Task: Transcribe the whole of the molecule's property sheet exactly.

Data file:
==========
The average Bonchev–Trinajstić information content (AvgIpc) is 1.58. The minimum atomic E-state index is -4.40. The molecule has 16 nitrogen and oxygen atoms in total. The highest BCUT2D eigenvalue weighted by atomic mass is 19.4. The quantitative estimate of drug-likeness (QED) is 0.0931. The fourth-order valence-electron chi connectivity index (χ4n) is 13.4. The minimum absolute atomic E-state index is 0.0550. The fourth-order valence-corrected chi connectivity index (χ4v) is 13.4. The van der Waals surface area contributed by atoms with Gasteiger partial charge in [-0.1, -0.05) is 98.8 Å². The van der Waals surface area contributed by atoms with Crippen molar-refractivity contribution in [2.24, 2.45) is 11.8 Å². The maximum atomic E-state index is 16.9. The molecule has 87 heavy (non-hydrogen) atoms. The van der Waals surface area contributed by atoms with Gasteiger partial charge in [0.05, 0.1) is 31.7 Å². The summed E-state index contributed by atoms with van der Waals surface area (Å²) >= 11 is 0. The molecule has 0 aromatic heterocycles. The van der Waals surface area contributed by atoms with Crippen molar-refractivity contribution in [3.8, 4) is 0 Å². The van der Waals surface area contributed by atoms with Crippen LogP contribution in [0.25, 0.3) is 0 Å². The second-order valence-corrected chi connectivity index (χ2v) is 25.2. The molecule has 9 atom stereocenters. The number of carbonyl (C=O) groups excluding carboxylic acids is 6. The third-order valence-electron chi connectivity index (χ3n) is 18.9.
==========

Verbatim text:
The average Bonchev–Trinajstić information content (AvgIpc) is 1.58. The minimum atomic E-state index is -4.40. The molecule has 16 nitrogen and oxygen atoms in total. The highest BCUT2D eigenvalue weighted by atomic mass is 19.4. The quantitative estimate of drug-likeness (QED) is 0.0931. The fourth-order valence-electron chi connectivity index (χ4n) is 13.4. The minimum absolute atomic E-state index is 0.0550. The fourth-order valence-corrected chi connectivity index (χ4v) is 13.4. The van der Waals surface area contributed by atoms with Gasteiger partial charge in [-0.1, -0.05) is 98.8 Å². The van der Waals surface area contributed by atoms with Crippen molar-refractivity contribution in [2.24, 2.45) is 11.8 Å². The maximum atomic E-state index is 16.9. The molecule has 87 heavy (non-hydrogen) atoms. The van der Waals surface area contributed by atoms with Gasteiger partial charge in [0.05, 0.1) is 31.7 Å². The summed E-state index contributed by atoms with van der Waals surface area (Å²) >= 11 is 0. The molecule has 0 aromatic heterocycles. The van der Waals surface area contributed by atoms with Crippen molar-refractivity contribution in [3.8, 4) is 0 Å². The van der Waals surface area contributed by atoms with Crippen LogP contribution in [0.25, 0.3) is 0 Å². The second-order valence-corrected chi connectivity index (χ2v) is 25.2. The molecule has 9 atom stereocenters. The number of carbonyl (C=O) groups excluding carboxylic acids is 6. The third-order valence-electron chi connectivity index (χ3n) is 18.9.